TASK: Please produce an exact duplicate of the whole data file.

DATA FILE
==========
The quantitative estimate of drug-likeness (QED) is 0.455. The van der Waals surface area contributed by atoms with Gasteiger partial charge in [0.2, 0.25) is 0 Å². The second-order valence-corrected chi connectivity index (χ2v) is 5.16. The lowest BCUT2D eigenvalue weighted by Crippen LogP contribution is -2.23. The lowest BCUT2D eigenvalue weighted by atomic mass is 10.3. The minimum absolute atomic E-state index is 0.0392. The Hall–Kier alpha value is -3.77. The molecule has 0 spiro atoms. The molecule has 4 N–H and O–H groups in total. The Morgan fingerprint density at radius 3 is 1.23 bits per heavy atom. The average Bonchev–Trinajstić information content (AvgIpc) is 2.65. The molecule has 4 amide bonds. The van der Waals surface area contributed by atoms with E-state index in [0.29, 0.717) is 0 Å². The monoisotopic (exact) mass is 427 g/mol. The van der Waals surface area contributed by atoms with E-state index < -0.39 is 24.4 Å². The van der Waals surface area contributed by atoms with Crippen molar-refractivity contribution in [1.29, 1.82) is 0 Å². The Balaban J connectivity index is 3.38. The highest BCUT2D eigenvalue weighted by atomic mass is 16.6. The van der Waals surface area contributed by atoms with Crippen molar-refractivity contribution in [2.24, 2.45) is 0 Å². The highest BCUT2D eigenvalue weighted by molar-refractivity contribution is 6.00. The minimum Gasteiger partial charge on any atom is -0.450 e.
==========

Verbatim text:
The quantitative estimate of drug-likeness (QED) is 0.455. The van der Waals surface area contributed by atoms with Gasteiger partial charge in [0.2, 0.25) is 0 Å². The second-order valence-corrected chi connectivity index (χ2v) is 5.16. The lowest BCUT2D eigenvalue weighted by Crippen LogP contribution is -2.23. The lowest BCUT2D eigenvalue weighted by atomic mass is 10.3. The minimum absolute atomic E-state index is 0.0392. The Hall–Kier alpha value is -3.77. The molecule has 0 spiro atoms. The molecule has 4 N–H and O–H groups in total. The Morgan fingerprint density at radius 3 is 1.23 bits per heavy atom. The average Bonchev–Trinajstić information content (AvgIpc) is 2.65. The molecule has 4 amide bonds. The van der Waals surface area contributed by atoms with E-state index in [0.29, 0.717) is 0 Å². The monoisotopic (exact) mass is 427 g/mol. The van der Waals surface area contributed by atoms with E-state index < -0.39 is 24.4 Å². The van der Waals surface area contributed by atoms with Crippen molar-refractivity contribution in [1.29, 1.82) is 0 Å². The Balaban J connectivity index is 3.38. The highest BCUT2D eigenvalue weighted by atomic mass is 16.6. The van der Waals surface area contributed by atoms with Crippen molar-refractivity contribution in [2.24, 2.45) is 0 Å². The highest BCUT2D eigenvalue weighted by molar-refractivity contribution is 6.00. The minimum Gasteiger partial charge on any atom is -0.450 e.